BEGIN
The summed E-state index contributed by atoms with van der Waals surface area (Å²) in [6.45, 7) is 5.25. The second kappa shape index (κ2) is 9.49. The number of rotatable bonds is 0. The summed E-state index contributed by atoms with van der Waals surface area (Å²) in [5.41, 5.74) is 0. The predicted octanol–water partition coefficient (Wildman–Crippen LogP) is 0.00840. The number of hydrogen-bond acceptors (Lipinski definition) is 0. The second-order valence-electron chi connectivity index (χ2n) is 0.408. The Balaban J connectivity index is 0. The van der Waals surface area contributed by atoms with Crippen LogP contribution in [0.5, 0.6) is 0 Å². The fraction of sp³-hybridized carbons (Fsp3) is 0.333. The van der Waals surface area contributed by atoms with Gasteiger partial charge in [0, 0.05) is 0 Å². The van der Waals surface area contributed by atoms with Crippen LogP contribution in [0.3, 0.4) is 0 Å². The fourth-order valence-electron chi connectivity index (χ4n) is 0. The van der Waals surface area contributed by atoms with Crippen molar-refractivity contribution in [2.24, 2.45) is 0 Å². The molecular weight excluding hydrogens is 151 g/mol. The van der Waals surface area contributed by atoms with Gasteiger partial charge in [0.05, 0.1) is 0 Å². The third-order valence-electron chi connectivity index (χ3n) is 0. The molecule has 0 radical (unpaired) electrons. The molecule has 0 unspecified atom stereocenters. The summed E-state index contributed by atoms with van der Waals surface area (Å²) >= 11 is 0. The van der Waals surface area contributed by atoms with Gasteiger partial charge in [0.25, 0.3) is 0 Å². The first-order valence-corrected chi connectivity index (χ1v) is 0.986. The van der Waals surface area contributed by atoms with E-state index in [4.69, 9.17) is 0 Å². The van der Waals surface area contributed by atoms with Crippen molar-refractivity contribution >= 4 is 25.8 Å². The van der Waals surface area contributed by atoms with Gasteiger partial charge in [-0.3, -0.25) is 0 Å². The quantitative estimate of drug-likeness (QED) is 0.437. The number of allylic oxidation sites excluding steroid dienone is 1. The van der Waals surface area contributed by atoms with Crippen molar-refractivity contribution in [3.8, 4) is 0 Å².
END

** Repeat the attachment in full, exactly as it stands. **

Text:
The summed E-state index contributed by atoms with van der Waals surface area (Å²) in [6.45, 7) is 5.25. The second kappa shape index (κ2) is 9.49. The number of rotatable bonds is 0. The summed E-state index contributed by atoms with van der Waals surface area (Å²) in [5.41, 5.74) is 0. The predicted octanol–water partition coefficient (Wildman–Crippen LogP) is 0.00840. The number of hydrogen-bond acceptors (Lipinski definition) is 0. The second-order valence-electron chi connectivity index (χ2n) is 0.408. The Balaban J connectivity index is 0. The van der Waals surface area contributed by atoms with Crippen LogP contribution in [0.5, 0.6) is 0 Å². The fraction of sp³-hybridized carbons (Fsp3) is 0.333. The van der Waals surface area contributed by atoms with Gasteiger partial charge in [0, 0.05) is 0 Å². The van der Waals surface area contributed by atoms with Crippen LogP contribution in [0.3, 0.4) is 0 Å². The fourth-order valence-electron chi connectivity index (χ4n) is 0. The van der Waals surface area contributed by atoms with Crippen molar-refractivity contribution in [2.24, 2.45) is 0 Å². The molecular weight excluding hydrogens is 151 g/mol. The van der Waals surface area contributed by atoms with Gasteiger partial charge in [0.05, 0.1) is 0 Å². The third-order valence-electron chi connectivity index (χ3n) is 0. The molecule has 0 radical (unpaired) electrons. The molecule has 0 unspecified atom stereocenters. The summed E-state index contributed by atoms with van der Waals surface area (Å²) >= 11 is 0. The van der Waals surface area contributed by atoms with Gasteiger partial charge in [0.25, 0.3) is 0 Å². The first-order valence-corrected chi connectivity index (χ1v) is 0.986. The van der Waals surface area contributed by atoms with E-state index in [4.69, 9.17) is 0 Å². The van der Waals surface area contributed by atoms with Crippen molar-refractivity contribution >= 4 is 25.8 Å². The van der Waals surface area contributed by atoms with Gasteiger partial charge in [-0.3, -0.25) is 0 Å². The quantitative estimate of drug-likeness (QED) is 0.437. The number of allylic oxidation sites excluding steroid dienone is 1. The van der Waals surface area contributed by atoms with Crippen molar-refractivity contribution in [3.8, 4) is 0 Å².